I’m sitting in a super cool “Student Center” at SCAD (Savannah College of Art and Design) in Savannah, GA. I came to pick up my son for the summer. He’s turning in his last assignment for his freshman year before we drive back home to Tennessee. (BTW, click here to check out his animation/ illustration/ visual effects website.)
It’s pleasant here. Most kids have already left, so it’s quiet except for the soundtrack of a video game that’s set to loop on the main floor. This is where students work, and it’s where they come to play.
I love the convergence of the old building and the cutting edge of the computer centre, all located in the heart of one of America’s most romantic cities. I can feel the power of the creativity that happens here – with kids who have amazing tools at their fingertips and the fearlessness to break through the ceilings of what’s considered possible.
Students work hard here. They invest themselves not only mentally and physically, but also emotionally. On our way to grab a cup of coffee, we passed a couple hugging goodbye for the summer. The way they held each other emanated a wave of intense emotions that come with the sense of separation.
None of us want to feel that pain of separating, of saying goodbye, of having to leave a part of you behind, I thought… and yet, we do that every day.
Each day we are all a little older; each day we grow a little, and we have to let go of something that no longer fits us or who we were yesterday.
And it can be exhausting!
I remember when my three sons were toddlers; each new growth spurt meant the phase they were just in was over.
During those years, I felt like I was on a crazy-fast, emotional roller coaster – the joy of moments such as watching my toddler take off running was mixed with sadness that they would never again sit still in the baby sling I had carried them in. The relief that they were sleeping through the night was replaced with anxiety that they were sleeping too much.
On top of those intense emotions – which come with letting go of the old and embracing the new – there are always life’s stresses: financial uncertainty, lack of sleep, chaos happening in the world around us, disagreements with people we love… it’s no wonder we get emotionally exhausted.
It seems we can’t catch a break and get a chance to pause, take a breath and recover from experiencing the intense emotions. They mold one into another until we crash.
Coupled with the unprocessed grief from our past, the emotional exhaustion can contribute to developing depression and anxiety.
Such crash became a hard stop for me that, with professional help, I turned into a reset button.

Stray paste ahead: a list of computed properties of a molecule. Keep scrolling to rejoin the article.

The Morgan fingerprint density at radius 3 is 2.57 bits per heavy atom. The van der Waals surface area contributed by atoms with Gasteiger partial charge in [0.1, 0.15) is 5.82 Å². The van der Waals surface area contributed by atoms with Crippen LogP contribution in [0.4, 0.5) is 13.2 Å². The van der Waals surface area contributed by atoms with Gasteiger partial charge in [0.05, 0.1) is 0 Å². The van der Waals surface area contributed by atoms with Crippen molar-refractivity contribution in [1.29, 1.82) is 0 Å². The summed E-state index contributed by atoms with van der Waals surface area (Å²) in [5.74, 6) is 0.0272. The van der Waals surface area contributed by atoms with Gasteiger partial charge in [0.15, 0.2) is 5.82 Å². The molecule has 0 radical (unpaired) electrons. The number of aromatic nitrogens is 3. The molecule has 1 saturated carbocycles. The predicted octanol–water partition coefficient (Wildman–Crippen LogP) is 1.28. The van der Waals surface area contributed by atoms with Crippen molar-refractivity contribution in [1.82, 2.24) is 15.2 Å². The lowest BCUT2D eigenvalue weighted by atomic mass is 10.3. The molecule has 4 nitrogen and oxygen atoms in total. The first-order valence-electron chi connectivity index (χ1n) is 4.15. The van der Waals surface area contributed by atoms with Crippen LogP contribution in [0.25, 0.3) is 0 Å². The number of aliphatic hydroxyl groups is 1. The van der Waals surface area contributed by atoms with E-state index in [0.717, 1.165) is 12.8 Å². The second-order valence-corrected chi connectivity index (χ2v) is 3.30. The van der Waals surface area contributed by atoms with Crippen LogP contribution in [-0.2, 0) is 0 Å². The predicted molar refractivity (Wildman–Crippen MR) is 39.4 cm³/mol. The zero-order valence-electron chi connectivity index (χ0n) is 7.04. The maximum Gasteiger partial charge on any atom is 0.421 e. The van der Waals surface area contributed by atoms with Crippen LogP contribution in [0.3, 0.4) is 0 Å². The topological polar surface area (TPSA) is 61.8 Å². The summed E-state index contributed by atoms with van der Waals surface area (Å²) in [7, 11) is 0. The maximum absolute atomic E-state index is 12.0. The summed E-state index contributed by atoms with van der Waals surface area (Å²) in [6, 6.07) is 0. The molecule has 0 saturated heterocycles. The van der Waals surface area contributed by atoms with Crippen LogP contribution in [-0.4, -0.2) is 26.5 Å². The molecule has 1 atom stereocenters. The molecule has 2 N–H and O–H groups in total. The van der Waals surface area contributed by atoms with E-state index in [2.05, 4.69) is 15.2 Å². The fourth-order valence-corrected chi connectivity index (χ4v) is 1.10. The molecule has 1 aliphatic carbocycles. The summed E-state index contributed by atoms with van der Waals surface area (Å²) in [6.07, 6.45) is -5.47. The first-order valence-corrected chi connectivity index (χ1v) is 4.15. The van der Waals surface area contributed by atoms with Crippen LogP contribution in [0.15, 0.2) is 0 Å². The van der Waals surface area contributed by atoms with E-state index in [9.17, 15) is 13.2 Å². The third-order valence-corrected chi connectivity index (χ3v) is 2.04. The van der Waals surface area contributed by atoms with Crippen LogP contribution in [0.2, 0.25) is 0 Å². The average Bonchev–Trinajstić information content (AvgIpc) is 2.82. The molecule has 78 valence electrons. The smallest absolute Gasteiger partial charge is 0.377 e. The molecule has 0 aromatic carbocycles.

Through my healing process, I learned that one way to avoid emotional exhaustion is to take the emotions one at a time and make sure I recover from each before I take the next step – and not to avoid feeling all the emotions or numbing or ignoring them.
What might that look like?
When I was growing up in Croatia, my mom would recognize emotional pain, or mental exhaustion just as easily as she could spot a physical injury or illness. If I had an especially emotional concert (intense, pleasant emotions) or a huge disappointment (intense, unpleasant emotions), she would encourage me to sleep in the next morning. She would pamper me and hold me, as if allowing some of the energy to flow through her and out of my body. She provided the reset time for me, by giving me permission to pause all activity and recover.
Of course that was a huge luxury that most of us can not afford. But what we can do is learn to be mindful of what we are feeling and how we are processing it. With a few intentional breaths, we can breathe through the emotion we are experiencing and allow it to pass. When we sit still with our emotions, even for just a moment (before rushing into the next one), we become more present, which then brings us peace and calm. Contemplative prayer or meditation often work much like my mother’s embrace.
This way, perhaps we can avoid reaching the point of exhaustion and crashing.
So, here are some tips for managing emotional exhaustion:
  1. Sleep. Eat a nutritious diet. Go for walks (exercise).
  2. Take one moment at a time, and focus only on the next right step – avoid being overwhelmed by looking too far into the future – or into the past.
  3. Sit in silence. Meditate. Pray a centering or contemplative prayer.
  1. Eat chocolate or any comfort junk food. It will only add to your exhaustion.
  2. Play Candy Crush or binge watch something for days! Yes, playing a game or watching something relaxing is good, but only if it allows you to relax. Eventually, you have to work through the emotion – not numb it!
I hope this is helpful to you…
I’m going to spend the weekend enjoying having all three of my sons at home, singing my heart out at a gig tonight and on Sunday, watching my youngest son perform in “Chorus Line – High School Version.” I will cry and laugh and be an emotional mess, but I’ll also sit still and eat some good homemade food.

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